Worries are eased thanks to America’s top guns
ADECISION by NASA to approve a revolutionary new laser eye surgery technique will give Australians considering eye surgery added peace of mind’’, says ophthalmologist and expert in laser corneal surgery, Dr Michael Lawless.
Dr Lawless, who is medical director of the Vision Group and a consultant in ophthalmology to the Australian Defence Force, says the new technique, IntraLASIK, has had its safety and reliability exhaustively and independently tested.
Safety is a main concern for people contemplating laser vision correction,’’ says Dr Lawless. ‘‘ When it comes to their eyes, people want to be reassured the procedure offers the highest level of safety and accuracy.’’
IntraLASIK provides added safety and precision because it now uses a laser compared with a handheld microkeratome blade to create the flap.
The most severe sight- threatening complications in LASIK are generally related to use of the microkeratome in the first step and the use of an all- laser method reduces this risk.
Dr Lawless says key benefits of the blade- free technology over earlier methods of refractive eye surgery include: better vision, less discomfort and faster recovery time, which have led to a strong patient preference for IntraLASIK.
LASIK can help most people achieve 20/ 20 vision, with minimal discomfort in about 10 minutes.
The ultra- fast laser allows the surgeon to tailor a corneal flap of precise size, shape and depth in individuals to maximise improvements in vision, says Dr Lawless.
‘‘ By cutting that first layer very thin, you have more cornea to work with,’’ he adds.
The corneal flap is then locked back into place after vision is corrected to allow for rapid healing. Most patients can see well enough to drive a car a day or two after surgery.
NASA waited until happy with some of the studies which showed vision was better than they could get with contact lenses - and that they could withstand high G- forces,’’ Dr Lawless says.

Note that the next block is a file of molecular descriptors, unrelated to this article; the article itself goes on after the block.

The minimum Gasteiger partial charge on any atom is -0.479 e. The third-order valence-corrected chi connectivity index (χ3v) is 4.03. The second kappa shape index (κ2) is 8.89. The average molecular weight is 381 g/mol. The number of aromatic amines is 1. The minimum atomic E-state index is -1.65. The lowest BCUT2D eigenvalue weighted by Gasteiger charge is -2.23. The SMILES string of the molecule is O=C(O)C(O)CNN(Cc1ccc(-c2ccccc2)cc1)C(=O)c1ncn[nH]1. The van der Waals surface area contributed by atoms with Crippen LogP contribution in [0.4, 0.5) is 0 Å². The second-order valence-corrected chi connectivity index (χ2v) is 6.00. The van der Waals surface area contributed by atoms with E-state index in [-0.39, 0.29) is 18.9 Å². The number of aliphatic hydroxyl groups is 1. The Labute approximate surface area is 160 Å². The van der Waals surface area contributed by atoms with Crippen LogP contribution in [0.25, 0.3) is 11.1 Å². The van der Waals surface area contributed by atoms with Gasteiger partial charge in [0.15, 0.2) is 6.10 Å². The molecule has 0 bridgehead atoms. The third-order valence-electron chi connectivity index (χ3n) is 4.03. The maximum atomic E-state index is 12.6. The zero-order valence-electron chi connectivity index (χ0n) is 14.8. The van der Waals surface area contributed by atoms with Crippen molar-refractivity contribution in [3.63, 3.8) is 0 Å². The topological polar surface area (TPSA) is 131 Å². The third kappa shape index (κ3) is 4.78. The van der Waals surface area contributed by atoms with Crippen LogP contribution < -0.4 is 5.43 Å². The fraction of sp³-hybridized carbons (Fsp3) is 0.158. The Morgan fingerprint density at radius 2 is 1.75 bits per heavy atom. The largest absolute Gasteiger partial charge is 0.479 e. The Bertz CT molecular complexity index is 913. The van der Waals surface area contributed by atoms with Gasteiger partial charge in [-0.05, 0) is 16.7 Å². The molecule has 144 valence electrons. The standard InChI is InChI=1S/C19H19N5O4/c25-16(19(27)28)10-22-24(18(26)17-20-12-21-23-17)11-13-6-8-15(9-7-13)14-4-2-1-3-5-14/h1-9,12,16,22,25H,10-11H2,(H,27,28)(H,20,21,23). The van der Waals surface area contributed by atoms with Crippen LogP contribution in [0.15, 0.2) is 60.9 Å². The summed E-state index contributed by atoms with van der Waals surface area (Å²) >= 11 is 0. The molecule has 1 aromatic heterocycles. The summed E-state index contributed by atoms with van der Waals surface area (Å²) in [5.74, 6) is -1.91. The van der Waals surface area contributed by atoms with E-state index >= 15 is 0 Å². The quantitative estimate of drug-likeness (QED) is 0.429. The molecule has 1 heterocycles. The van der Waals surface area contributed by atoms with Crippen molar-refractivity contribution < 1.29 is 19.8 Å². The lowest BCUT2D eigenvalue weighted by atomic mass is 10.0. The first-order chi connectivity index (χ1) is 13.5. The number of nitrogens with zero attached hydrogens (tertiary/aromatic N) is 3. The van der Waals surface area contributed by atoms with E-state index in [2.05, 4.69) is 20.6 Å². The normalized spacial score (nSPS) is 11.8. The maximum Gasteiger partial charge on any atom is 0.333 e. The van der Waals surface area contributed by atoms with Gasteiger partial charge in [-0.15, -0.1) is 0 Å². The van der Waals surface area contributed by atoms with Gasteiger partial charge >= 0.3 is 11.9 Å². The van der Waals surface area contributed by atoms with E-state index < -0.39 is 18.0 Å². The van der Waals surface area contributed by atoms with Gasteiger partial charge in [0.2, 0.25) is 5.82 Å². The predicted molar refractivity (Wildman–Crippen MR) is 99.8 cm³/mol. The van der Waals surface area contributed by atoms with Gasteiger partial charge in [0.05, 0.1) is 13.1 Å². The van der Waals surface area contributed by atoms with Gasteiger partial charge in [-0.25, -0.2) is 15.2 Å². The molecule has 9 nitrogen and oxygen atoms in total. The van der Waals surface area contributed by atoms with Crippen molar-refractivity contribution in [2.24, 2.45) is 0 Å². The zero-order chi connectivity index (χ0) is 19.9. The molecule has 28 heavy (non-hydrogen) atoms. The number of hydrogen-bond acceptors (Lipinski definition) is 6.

They wanted to make sure the cornea wasn’t going to change under high G- forces. It was incredibly useful to get good, solid data.
‘‘ They put people in the military who had had the surgery through batteries of tests that tested their visual function under different conditions. For example, shooting at dusk, shooting at altitude, shooting straight after coming out of the water.
‘‘ The Australian military followed the work very closely and they encouraged people in certain jobs - bomb disposal Navy clearance divers, and anyone in the SAS - to have this done.
Dr Lawless says the new technique has slashed the chances of complications.
He suggests the chance of a visual complication which is serious is one in 20,000. Prior to interLASIK it was one in 5000.
NASA’s landmark decision to allow the use of blade- free LASIK technology in astronauts reaffirms the safety and precision of IntraLASIK.
For many people, the security of knowing the blade- free technique has been used in nearly two million procedures, including more than 25,000 in Australia, is invaluable.’’
Dr Lawless says that blade- free LASIK surgery is expected to reach new heights as more and more Australians realise the advanced technology can help them improve their quality of life and realise their full potential.
Clinical studies show when bladefree IntraLASIK is used instead of a microkeratome, more patients achieve 20/ 20 vision or better and report better quality of vision overall in low light such as night or dusk.
Laser vision correction has helped many people shed their glasses and enhance performance in the most demanding of workplaces and on the sports field.
Although laser vision correction has been around for about a decade, concerns about the harsh aviation environment previously prevented its use in astronauts, according to Dr Richard Wolfe, the Medical Director of VISTAeyes.
Now clinical trials, led by the US Defence Department, on specialist military personnel have demonstrated the precision and uncompromising standards of IntraLASIK. Some not- able results include:
In a study comparing different methods to create the LASIK flap, 370 Navy personnel underwent a LASIK procedure with either the IntraLasik FS laser or microkeratome blade. One week after surgery, more than 76 per cent of IntraLasik FS laser patients achieved an uncorrected visual acuity of at least 20/ 16 ( better than 20/ 20) compared with 58 per cent of microkeratome patients. ● An evaluation of 785 aviators showed 89 per cent of US Navy pilots rated their ability to land on an aircraft carrier as moderately to significantly better after laser vision correction. ● A separate study found that more than 90 per cent of marksmen had improvement in marksmanship skills after laser vision correction.
‘‘ As you can imagine, the safety and quality of vision is extremely important for top gun pilots and Navy SEALs, who operate under extreme conditions including high altitude, dry air, wind blasts, G- forces and the depths of the ocean,’’ says Dr Wolfe, who is also an ophthalmic adviser to the ADF and Vice- president of the Australasian Society of Cataract and Refractive Surgeons.
Given the benefits, it’s no surprise that more and more people who don’t train to fly into orbit or follow Von Clausewitz’s dictum of engaging in politics by other means are joining the explorers and warriors who have turned to laser vision correction.
The right stuff: NASA tests have shown the safety of the new IntraLASIK surgery technique